rumba on the river

abetiRoger Izeidi
1935 - 2001

One of the last surviving members of the fabled African Jazz, Roger Izeidi, died in Kinshasa during the third week in January. He was 65 years old. Izeidi's health had been deteriorating in recent years. He spent the first several months of 2000 in Brussels undergoing medical treatment for an unspecified illness. Friends in the Belgian capital noted that the ordinarily vigorous Izeidi was hampered by failing eyesight and hesitant speech. Doctors, it seems, could do little to alleviate his condition.

Roger Dominique Izeidi was born in Kinshasa, then known as Leopoldville, on Nov. 20, 1935. His passion for music developed in school and church where he sang in various choruses. In 1953, he was the first musician to sign with the Compagnie d'Enregistrements Folkloriques Africains (CEFA), a newly opened recording studio run by Belgian jazz guitarist Bill Alexandre. Izeidi wrote songs, sang, and played maracas. He also recruited talent for the studio, most notably Victor "Vicky" Longomba who would go on to fame with O.K. Jazz.
Izeidi's friendship with Joseph Kabasele of the rival Opika studio hastened the formation of African Jazz. Where CEFA musicians were allowed, even encouraged, to take their studio-owned instruments home, Opika's were not. So, Kabasele and several of his studio mates played Kinshasa's bars with Izeidi and other CEFA musicians on CEFA instruments. African Jazz, led by Kabasele and including Izeidi, emerged from this mix.

The immensely popular African Jazz became the prototype of the modern Congolese rumba band. Izeidi contributed songs to the band's repertoire and sang behind Kabasele. In addition he helped to popularize the use of maracas, adding their distinctive slosh to Congolese music's developing rhythm section that included conga drums and acoustic upright bass. Izeidi traveled to Brussels in 1960 as part of the temporarily re-vamped African Jazz that would entertain delegates to the round table conference on independence for the Belgian Congo. The band recorded several songs in Brussels, including the incomparable "Indépendance Cha Cha."

As a complement to his musical endeavors, Izeidi learned the business side of making records from CEFA's Bill Alexandre. When the Belgian company Fonior purchased CEFA in 1955 and began construction of a new pressing plant in Kinshasa, Izeidi remained with the company in a business capacity while performing with African Jazz. After independence, Izeidi bought CEFA, albeit without the label's valuable back catalog, and used it as a foundation for his business ventures. Several bands, including O.K. Jazz and Bantous de la Capitale, traveled to Brussels under Izeidi's auspices to record at Fonior. Their works were then issued back home on Izeidi's CEFA label. A second Izeidi label, Tcheza (dance, in Swahili), issued works by a number of newer bands including Paul "Dewayon" Ebengo's Cobantou, Johnny Bokelo's Conga Succès, and Léon "Bholen" Bombolo's Négro Succès. Izeidi was a founding member of ONDA, the national office of authors's rights and served a term as vice-president of ONDA's successor, SONECA.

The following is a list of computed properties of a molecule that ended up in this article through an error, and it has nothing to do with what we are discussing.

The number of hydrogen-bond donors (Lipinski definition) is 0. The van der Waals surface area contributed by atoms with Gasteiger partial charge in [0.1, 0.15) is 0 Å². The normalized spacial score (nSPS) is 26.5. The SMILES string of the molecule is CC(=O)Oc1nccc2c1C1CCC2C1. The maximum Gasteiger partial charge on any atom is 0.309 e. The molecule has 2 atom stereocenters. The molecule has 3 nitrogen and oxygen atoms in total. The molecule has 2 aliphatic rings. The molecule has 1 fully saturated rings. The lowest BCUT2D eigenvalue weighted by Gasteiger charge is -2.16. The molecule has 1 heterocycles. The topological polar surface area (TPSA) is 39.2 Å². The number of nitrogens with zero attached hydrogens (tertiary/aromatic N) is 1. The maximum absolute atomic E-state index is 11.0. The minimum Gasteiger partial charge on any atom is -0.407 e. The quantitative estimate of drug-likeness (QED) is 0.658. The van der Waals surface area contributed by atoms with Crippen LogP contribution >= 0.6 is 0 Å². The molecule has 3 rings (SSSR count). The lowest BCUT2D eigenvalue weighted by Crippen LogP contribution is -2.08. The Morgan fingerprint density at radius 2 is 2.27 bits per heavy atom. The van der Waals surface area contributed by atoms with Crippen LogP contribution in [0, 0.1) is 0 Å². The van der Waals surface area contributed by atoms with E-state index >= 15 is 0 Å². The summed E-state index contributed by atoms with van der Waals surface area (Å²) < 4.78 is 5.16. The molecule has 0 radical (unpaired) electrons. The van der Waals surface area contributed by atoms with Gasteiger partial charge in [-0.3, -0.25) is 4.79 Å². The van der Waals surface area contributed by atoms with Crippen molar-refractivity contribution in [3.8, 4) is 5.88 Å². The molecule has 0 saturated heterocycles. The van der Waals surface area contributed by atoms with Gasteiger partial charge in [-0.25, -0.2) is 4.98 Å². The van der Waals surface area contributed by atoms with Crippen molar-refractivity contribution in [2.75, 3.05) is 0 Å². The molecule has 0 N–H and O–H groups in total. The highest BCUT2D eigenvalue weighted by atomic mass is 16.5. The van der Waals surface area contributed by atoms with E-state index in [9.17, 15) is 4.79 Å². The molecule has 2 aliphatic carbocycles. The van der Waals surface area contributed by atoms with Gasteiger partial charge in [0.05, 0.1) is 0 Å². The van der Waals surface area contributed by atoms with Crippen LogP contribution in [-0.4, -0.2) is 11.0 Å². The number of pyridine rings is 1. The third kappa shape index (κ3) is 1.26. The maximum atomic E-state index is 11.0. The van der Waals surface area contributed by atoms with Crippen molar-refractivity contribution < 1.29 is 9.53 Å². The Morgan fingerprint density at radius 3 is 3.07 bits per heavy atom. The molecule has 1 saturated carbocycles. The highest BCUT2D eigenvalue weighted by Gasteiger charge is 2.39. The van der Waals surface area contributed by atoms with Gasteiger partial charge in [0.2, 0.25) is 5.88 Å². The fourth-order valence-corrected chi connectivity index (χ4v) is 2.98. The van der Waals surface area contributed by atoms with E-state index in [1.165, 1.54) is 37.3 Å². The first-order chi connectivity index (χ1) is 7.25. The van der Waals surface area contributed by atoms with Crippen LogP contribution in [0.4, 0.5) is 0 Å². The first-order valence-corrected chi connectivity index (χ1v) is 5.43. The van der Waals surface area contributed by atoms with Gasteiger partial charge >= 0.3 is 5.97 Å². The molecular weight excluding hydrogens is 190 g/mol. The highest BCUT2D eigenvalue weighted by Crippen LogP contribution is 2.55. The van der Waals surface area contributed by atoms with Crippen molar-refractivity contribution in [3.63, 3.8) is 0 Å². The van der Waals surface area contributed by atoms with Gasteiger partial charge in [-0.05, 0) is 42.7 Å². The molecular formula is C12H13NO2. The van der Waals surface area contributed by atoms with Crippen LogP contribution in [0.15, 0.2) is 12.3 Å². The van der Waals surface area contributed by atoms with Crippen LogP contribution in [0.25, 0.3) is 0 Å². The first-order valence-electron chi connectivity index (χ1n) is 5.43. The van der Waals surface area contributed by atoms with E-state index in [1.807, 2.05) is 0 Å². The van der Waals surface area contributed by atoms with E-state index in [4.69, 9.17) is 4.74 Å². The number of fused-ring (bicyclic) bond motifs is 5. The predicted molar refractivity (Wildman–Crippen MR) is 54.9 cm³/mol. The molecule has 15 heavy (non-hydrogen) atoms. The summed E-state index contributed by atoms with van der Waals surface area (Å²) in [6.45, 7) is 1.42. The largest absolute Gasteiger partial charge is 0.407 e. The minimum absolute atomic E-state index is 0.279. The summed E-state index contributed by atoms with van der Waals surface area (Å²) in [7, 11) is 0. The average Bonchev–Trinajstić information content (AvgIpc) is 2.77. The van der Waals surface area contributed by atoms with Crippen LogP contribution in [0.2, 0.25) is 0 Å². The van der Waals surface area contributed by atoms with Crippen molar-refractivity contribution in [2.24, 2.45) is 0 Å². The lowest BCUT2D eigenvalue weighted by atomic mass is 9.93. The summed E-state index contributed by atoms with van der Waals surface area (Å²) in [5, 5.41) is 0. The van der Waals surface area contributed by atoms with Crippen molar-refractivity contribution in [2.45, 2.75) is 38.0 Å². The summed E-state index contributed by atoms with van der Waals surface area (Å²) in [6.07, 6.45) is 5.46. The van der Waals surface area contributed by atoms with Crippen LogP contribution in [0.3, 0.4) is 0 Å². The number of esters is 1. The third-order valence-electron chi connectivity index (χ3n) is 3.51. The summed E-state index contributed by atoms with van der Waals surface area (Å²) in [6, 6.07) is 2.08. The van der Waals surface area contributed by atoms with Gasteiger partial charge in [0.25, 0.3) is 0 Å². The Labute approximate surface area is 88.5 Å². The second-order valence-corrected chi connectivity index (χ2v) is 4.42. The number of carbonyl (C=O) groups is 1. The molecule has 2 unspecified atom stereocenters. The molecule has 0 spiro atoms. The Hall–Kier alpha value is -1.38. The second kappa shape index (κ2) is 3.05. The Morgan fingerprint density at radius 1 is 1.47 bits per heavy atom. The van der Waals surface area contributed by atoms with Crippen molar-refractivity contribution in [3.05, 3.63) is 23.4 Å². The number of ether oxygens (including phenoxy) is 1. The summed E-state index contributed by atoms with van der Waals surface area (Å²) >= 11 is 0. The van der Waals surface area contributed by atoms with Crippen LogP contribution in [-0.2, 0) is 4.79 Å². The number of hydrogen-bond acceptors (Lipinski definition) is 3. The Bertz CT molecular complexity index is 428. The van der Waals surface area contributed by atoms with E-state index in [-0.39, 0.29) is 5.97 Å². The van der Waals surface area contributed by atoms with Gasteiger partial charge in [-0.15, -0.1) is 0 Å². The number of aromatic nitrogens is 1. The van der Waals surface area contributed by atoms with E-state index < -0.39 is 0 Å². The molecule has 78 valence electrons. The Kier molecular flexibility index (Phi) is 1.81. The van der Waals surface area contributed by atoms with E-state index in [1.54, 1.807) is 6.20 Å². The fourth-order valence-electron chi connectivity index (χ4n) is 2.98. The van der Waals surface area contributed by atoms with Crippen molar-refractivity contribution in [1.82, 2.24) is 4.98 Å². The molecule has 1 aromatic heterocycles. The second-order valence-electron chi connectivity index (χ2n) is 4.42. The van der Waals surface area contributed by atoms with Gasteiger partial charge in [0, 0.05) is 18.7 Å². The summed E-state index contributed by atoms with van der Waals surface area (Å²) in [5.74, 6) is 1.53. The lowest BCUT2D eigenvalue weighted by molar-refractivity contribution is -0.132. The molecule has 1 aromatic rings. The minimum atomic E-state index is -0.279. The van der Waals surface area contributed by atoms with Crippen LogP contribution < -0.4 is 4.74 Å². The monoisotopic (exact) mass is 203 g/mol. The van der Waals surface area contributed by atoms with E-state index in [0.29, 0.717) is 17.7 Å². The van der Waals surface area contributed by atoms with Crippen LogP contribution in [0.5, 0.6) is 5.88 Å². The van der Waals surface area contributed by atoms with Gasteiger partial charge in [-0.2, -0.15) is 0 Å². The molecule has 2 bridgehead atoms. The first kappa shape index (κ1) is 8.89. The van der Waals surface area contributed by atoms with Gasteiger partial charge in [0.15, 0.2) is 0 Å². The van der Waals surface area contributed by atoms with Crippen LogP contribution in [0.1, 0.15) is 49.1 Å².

In 1963, Izeidi, guitarist Docteur Nico Kasanda, and singer Tabu Ley Rochereau, led a revolt that saw all the members of African Jazz leave Kabasele to form the new band African Fiesta. Through his business connections with Fonior, Izeidi secured recording dates for the band in Brussels and created the new Vita label to issue its works at home. When African Fiesta split at the end of 1965, Izeidi and Rochereau led the faction that became African Fiesta National, while Nico formed African Fiesta Sukisa. Four years later Rochereau forced Izeidi out, effectively ending the maracas player's performing career.

Izeidi devoted the rest of his life to his business interests in the increasingly inhospitable economic climate of the Congo. When the country's President Mobutu changed its name to Zaïre in October of 1971 and launched his authenticity campaign, Izeidi dropped his Western names and became Izeidi Mokoy. He gradually withdrew from pop music altogether, concentrating instead on recording traditional music for his Paka Siye label.

Throughout the eighties and nineties, Izeidi worked to restore Congolese music's vast catalog to its authors. Fonior's archive of Congolese master tapes had been sold to the French company Sonodisc as part of the bankruptcy proceedings that followed Fonior's collapse in 1980. Until his death, Izeidi maintained that the tapes were not Fonior's property, and, in any case, the author's rights belonged to the authors, not the record companies involved. His appeals to Zaïrean government ministers to intervene on behalf of the musicians went unheeded. Letters to the European parties concerned lacked the authority a legal proceeding, which he could not afford to initiate, would have carried.

With Izeidi's passing, only Tabu Ley remains from the first ranks of the illustrious African Jazz. Le roi des maracas (the king of maracas) leaves a brother, the noted guitarist Faugus Izeidi, a wife and several children. He was buried on Jan. 25, 2001, in Kinshasa.

© 2001 Gary Stewart
This article first appeared in The Beat, vol. 20 no. 2, 2001.